Amahl and the Night Visitors (Roger Duvoisin)
|Gian Carlo Menotti's Amahl and the Night Visitors. A narrative adaptation by Frances Frost, preserving the exact dialogue of the opera, illustrated by Roger Duvoisin. McGraw-Hill Book Company, 1952.|
Happy Epiphany, dear readers! The day the Wise Men arrived with their gifts. As a treat for you today, I thought I'd share some illustrations from this book, a literary adaptation of the opera Amahl and the Night Visitors. When I was a kid in elementary school, my music teacher would always play us selections from the opera, after passing out Xeroxed papers explaining the opera's history and plot. It was one of two operas she always covered, the other being Humperdinck's Hansel and Gretel. (We would usually get a field trip to see a Wichita State production of Help! Help! The Globolinks!, also by Gian Carlo Menotti.) Amahl and the Night Visitors was the first opera ever composed for television broadcast. It was commissioned by NBC as the debut production of "Hallmark Hall of Fame," in 1951.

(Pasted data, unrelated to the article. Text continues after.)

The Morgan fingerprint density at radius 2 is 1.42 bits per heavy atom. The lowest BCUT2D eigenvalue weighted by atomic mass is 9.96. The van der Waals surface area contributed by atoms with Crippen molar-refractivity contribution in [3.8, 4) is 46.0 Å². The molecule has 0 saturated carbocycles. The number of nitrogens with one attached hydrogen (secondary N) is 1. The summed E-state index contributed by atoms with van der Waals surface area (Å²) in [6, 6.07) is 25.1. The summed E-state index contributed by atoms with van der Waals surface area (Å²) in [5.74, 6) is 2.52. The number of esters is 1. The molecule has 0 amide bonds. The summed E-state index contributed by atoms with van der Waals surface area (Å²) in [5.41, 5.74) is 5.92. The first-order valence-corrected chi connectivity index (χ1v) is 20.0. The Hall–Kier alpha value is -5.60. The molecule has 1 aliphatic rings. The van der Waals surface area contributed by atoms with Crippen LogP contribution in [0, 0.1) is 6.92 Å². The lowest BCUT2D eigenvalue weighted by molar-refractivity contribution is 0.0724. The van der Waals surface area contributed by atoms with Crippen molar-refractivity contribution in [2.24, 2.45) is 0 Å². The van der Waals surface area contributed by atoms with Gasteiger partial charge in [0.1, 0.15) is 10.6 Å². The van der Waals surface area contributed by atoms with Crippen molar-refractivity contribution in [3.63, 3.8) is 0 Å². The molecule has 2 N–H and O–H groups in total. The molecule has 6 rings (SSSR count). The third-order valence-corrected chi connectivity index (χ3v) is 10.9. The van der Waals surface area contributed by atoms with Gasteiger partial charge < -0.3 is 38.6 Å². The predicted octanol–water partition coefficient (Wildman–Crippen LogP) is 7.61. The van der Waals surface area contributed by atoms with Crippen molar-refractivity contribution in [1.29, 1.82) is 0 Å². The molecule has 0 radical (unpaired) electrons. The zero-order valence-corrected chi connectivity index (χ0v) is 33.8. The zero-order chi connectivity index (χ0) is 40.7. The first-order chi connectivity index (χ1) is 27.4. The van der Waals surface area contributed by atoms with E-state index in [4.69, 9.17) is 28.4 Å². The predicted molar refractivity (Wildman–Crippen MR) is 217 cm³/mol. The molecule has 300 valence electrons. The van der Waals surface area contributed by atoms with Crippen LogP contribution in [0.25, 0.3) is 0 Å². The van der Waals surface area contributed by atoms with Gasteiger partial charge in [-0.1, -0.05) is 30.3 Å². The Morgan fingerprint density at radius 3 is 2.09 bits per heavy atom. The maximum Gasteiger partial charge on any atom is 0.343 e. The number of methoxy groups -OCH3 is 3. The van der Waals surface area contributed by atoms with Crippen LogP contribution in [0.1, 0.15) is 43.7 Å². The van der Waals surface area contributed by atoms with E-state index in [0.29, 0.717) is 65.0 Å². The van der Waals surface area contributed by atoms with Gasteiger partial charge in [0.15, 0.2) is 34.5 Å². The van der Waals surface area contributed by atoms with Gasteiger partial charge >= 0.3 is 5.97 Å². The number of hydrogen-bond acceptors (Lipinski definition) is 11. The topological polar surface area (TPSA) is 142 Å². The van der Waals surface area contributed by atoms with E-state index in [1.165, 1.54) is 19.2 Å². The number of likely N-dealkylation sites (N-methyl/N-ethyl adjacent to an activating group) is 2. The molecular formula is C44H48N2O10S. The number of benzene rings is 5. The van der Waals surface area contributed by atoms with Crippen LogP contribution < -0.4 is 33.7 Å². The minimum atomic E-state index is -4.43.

The book is taken directly from the libretto, but interspersed with tons of color and black-and-white illustrations by Roger Duvoisin, one of my very favorites. Here are a few pictures for you to enjoy!
Opera Kansas performed Amahl and the Night Visitors back on November 30, but between Little Sis's squirminess and the fact that Big Sis had Nutcracker rehearsal every Sunday, it wasn't going to happen this year. I hope that, in a few years, the stars will align and I can take them to see it. I think Little Sis would appreciate the music (classical is still her favorite) and Big Sis would appreciate the theatricality.
Until then, there's always YouTube!
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